Background: Posterior reversible encephalopathy syndrome (PRES) is characterized by vasogenic subcortical edema without infarction. It has been associated with hypertensive crises and with immunosuppressive medications but not with neuromyelitis optica (NMO).
Methods: We reviewed the clinical and neuroimaging features of five NMO-immunoglobulin G (IgG) seropositive white women who experienced an episode of PRES and had a coexisting NMO spectrum disorder (NMOSD). We also tested for the aquaporin-4 (AQP4) water channel autoantibody (NMO-IgG) in 14 patients from an independently ascertained cohort of individuals with PRES.
Results: All five patients developed abrupt confusion and depressed consciousness consistent with PRES. The encephalopathy resolved completely within 7 days. Comorbid conditions or interventions recognized to be associated with PRES included orthostatic hypotension with supine hypertension, plasma exchange, IV immunoglobulin treatment, and high-dose IV methylprednisolone. Brain MRI studies revealed bilateral T2-weighted (T2W) hyperintense signal abnormalities, primarily in frontal, parieto-occipital, and cerebellar regions. Three patients had highly symmetric lesions and three had gadolinium-enhancing lesions. Follow-up neuroimaging revealed partial or complete disappearance of T2W hyperintensity or gadolinium-enhancing lesions in all five patients. Patients with PRES without NMOSD were uniformly NMO-IgG seronegative.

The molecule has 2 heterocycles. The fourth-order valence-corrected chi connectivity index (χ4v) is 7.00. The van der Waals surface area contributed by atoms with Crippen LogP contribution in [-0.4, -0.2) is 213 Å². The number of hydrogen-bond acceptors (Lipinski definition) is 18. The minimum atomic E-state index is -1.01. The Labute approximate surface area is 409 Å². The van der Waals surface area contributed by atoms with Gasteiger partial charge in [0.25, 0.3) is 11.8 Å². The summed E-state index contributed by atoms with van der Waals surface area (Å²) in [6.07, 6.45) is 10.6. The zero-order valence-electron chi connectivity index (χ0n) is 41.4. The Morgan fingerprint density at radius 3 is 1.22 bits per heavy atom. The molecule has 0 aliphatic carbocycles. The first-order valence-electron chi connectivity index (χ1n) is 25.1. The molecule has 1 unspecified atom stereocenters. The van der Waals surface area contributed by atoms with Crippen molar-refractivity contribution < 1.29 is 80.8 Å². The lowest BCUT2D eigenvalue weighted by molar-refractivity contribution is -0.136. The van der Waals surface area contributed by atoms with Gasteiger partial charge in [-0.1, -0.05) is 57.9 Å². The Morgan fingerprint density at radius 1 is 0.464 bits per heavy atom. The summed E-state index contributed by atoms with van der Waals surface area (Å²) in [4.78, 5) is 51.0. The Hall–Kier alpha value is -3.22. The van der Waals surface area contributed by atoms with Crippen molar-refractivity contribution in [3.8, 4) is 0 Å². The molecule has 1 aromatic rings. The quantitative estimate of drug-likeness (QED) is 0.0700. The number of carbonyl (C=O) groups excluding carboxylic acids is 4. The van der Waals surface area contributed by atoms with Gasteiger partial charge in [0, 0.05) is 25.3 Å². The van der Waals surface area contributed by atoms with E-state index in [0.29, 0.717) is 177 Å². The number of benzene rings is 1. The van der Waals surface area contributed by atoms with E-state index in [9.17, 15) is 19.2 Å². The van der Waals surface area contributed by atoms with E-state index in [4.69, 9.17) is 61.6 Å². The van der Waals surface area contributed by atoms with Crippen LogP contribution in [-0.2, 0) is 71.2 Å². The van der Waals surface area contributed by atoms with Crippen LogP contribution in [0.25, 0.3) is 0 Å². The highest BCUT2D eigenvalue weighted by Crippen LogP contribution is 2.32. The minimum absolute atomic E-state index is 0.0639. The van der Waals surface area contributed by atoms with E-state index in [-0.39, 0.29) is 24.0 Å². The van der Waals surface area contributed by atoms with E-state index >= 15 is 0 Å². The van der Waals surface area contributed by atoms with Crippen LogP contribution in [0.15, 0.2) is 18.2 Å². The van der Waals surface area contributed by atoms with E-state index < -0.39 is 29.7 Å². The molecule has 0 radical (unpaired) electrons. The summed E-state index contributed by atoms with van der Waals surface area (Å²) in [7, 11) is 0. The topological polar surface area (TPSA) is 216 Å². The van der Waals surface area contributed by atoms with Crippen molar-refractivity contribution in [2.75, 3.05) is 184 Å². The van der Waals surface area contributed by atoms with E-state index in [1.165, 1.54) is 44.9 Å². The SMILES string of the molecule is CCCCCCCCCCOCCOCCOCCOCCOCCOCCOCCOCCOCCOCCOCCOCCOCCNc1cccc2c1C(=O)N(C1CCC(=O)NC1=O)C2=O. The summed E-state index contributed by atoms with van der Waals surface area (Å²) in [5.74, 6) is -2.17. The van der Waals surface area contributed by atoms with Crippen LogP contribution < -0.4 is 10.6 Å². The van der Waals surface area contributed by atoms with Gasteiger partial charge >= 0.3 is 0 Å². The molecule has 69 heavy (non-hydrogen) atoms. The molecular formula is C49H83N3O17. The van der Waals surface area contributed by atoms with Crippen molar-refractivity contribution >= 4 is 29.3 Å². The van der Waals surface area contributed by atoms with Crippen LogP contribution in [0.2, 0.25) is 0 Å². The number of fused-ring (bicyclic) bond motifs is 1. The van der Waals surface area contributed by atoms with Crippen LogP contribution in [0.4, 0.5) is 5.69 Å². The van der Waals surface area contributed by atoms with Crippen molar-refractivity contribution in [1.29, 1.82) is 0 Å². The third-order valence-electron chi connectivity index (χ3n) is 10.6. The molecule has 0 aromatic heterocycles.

Conclusions: Brain lesions in some patients with neuromyelitis optica spectrum disorder (NMOSD) may be accompanied by vasogenic edema and manifest as posterior reversible encephalopathy syndrome (PRES). Water flux impairment due to aquaporin-4 autoimmunity may predispose to PRES in patients with NMOSD who experience blood pressure fluctuations or who are treated with therapies that can cause rapid fluid shifts.